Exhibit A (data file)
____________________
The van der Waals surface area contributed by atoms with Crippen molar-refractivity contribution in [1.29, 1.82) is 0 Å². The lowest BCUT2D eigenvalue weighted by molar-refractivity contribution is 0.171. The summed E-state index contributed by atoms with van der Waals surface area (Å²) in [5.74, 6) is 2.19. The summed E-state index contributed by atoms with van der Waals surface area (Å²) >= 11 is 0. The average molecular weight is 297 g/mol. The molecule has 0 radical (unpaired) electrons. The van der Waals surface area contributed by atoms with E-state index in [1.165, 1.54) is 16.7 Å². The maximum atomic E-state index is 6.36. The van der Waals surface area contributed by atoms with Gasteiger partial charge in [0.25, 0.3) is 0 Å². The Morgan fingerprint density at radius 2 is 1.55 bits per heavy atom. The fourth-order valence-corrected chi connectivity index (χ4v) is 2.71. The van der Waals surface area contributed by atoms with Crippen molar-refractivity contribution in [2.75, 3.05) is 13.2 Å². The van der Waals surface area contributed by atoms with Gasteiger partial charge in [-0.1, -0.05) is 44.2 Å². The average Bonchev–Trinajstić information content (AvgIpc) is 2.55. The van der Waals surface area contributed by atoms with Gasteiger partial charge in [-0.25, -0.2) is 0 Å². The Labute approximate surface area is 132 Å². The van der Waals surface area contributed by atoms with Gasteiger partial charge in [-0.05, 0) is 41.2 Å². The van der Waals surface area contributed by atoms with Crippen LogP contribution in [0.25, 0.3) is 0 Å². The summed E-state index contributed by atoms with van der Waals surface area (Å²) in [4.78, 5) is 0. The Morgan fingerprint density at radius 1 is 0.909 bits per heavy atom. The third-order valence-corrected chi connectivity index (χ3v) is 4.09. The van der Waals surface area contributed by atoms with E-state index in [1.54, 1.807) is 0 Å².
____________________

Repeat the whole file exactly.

The van der Waals surface area contributed by atoms with Crippen molar-refractivity contribution in [1.29, 1.82) is 0 Å². The lowest BCUT2D eigenvalue weighted by molar-refractivity contribution is 0.171. The summed E-state index contributed by atoms with van der Waals surface area (Å²) in [5.74, 6) is 2.19. The summed E-state index contributed by atoms with van der Waals surface area (Å²) >= 11 is 0. The average molecular weight is 297 g/mol. The molecule has 0 radical (unpaired) electrons. The van der Waals surface area contributed by atoms with E-state index in [1.165, 1.54) is 16.7 Å². The maximum atomic E-state index is 6.36. The van der Waals surface area contributed by atoms with Gasteiger partial charge in [0.25, 0.3) is 0 Å². The Morgan fingerprint density at radius 2 is 1.55 bits per heavy atom. The fourth-order valence-corrected chi connectivity index (χ4v) is 2.71. The van der Waals surface area contributed by atoms with Crippen molar-refractivity contribution in [2.75, 3.05) is 13.2 Å². The van der Waals surface area contributed by atoms with Gasteiger partial charge in [-0.1, -0.05) is 44.2 Å². The average Bonchev–Trinajstić information content (AvgIpc) is 2.55. The van der Waals surface area contributed by atoms with Gasteiger partial charge in [-0.25, -0.2) is 0 Å². The Labute approximate surface area is 132 Å². The van der Waals surface area contributed by atoms with Gasteiger partial charge in [-0.05, 0) is 41.2 Å². The van der Waals surface area contributed by atoms with Crippen LogP contribution in [0.25, 0.3) is 0 Å². The summed E-state index contributed by atoms with van der Waals surface area (Å²) in [4.78, 5) is 0. The Morgan fingerprint density at radius 1 is 0.909 bits per heavy atom. The third-order valence-corrected chi connectivity index (χ3v) is 4.09. The van der Waals surface area contributed by atoms with E-state index in [1.54, 1.807) is 0 Å².